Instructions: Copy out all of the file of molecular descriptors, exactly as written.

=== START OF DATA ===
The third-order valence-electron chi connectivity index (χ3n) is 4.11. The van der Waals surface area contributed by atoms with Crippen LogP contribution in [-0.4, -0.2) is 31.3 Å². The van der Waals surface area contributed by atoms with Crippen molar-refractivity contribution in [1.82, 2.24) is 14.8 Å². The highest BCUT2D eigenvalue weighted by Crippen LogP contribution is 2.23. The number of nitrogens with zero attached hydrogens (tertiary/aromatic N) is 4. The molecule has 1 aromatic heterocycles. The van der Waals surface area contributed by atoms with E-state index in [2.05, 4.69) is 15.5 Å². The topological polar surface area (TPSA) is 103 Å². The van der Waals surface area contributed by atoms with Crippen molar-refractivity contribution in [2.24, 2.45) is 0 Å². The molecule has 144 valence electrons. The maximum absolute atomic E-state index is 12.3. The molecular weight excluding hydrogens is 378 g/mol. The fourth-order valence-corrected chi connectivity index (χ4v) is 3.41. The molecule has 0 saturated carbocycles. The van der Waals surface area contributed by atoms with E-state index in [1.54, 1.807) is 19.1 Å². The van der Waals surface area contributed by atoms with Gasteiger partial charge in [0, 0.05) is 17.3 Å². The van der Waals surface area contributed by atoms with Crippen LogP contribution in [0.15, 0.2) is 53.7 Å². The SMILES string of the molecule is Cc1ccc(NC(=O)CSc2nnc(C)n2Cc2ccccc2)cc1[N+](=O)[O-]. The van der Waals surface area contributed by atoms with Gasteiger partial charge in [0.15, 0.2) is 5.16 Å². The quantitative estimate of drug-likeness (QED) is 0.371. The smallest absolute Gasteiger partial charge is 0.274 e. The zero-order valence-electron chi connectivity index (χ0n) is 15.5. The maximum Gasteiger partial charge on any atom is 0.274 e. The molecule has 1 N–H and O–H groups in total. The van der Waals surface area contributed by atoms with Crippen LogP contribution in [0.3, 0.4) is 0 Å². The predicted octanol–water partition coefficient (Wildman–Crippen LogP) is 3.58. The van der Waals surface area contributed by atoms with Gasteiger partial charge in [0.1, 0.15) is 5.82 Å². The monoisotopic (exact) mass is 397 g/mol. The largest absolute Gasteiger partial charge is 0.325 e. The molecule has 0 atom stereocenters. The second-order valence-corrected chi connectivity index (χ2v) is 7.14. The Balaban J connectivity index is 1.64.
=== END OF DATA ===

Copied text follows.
The third-order valence-electron chi connectivity index (χ3n) is 4.11. The van der Waals surface area contributed by atoms with Crippen LogP contribution in [-0.4, -0.2) is 31.3 Å². The van der Waals surface area contributed by atoms with Crippen molar-refractivity contribution in [1.82, 2.24) is 14.8 Å². The highest BCUT2D eigenvalue weighted by Crippen LogP contribution is 2.23. The number of nitrogens with zero attached hydrogens (tertiary/aromatic N) is 4. The molecule has 1 aromatic heterocycles. The van der Waals surface area contributed by atoms with E-state index in [2.05, 4.69) is 15.5 Å². The topological polar surface area (TPSA) is 103 Å². The van der Waals surface area contributed by atoms with Crippen molar-refractivity contribution in [2.24, 2.45) is 0 Å². The molecule has 144 valence electrons. The maximum absolute atomic E-state index is 12.3. The molecular weight excluding hydrogens is 378 g/mol. The fourth-order valence-corrected chi connectivity index (χ4v) is 3.41. The molecule has 0 saturated carbocycles. The van der Waals surface area contributed by atoms with E-state index in [1.54, 1.807) is 19.1 Å². The van der Waals surface area contributed by atoms with Gasteiger partial charge in [0, 0.05) is 17.3 Å². The van der Waals surface area contributed by atoms with Crippen LogP contribution in [0.15, 0.2) is 53.7 Å². The SMILES string of the molecule is Cc1ccc(NC(=O)CSc2nnc(C)n2Cc2ccccc2)cc1[N+](=O)[O-]. The van der Waals surface area contributed by atoms with Gasteiger partial charge in [0.15, 0.2) is 5.16 Å². The quantitative estimate of drug-likeness (QED) is 0.371. The smallest absolute Gasteiger partial charge is 0.274 e. The zero-order valence-electron chi connectivity index (χ0n) is 15.5. The maximum Gasteiger partial charge on any atom is 0.274 e. The molecule has 1 N–H and O–H groups in total. The van der Waals surface area contributed by atoms with Crippen LogP contribution in [0.3, 0.4) is 0 Å². The predicted octanol–water partition coefficient (Wildman–Crippen LogP) is 3.58. The van der Waals surface area contributed by atoms with Gasteiger partial charge in [0.1, 0.15) is 5.82 Å². The monoisotopic (exact) mass is 397 g/mol. The largest absolute Gasteiger partial charge is 0.325 e. The molecule has 0 atom stereocenters. The second-order valence-corrected chi connectivity index (χ2v) is 7.14. The Balaban J connectivity index is 1.64.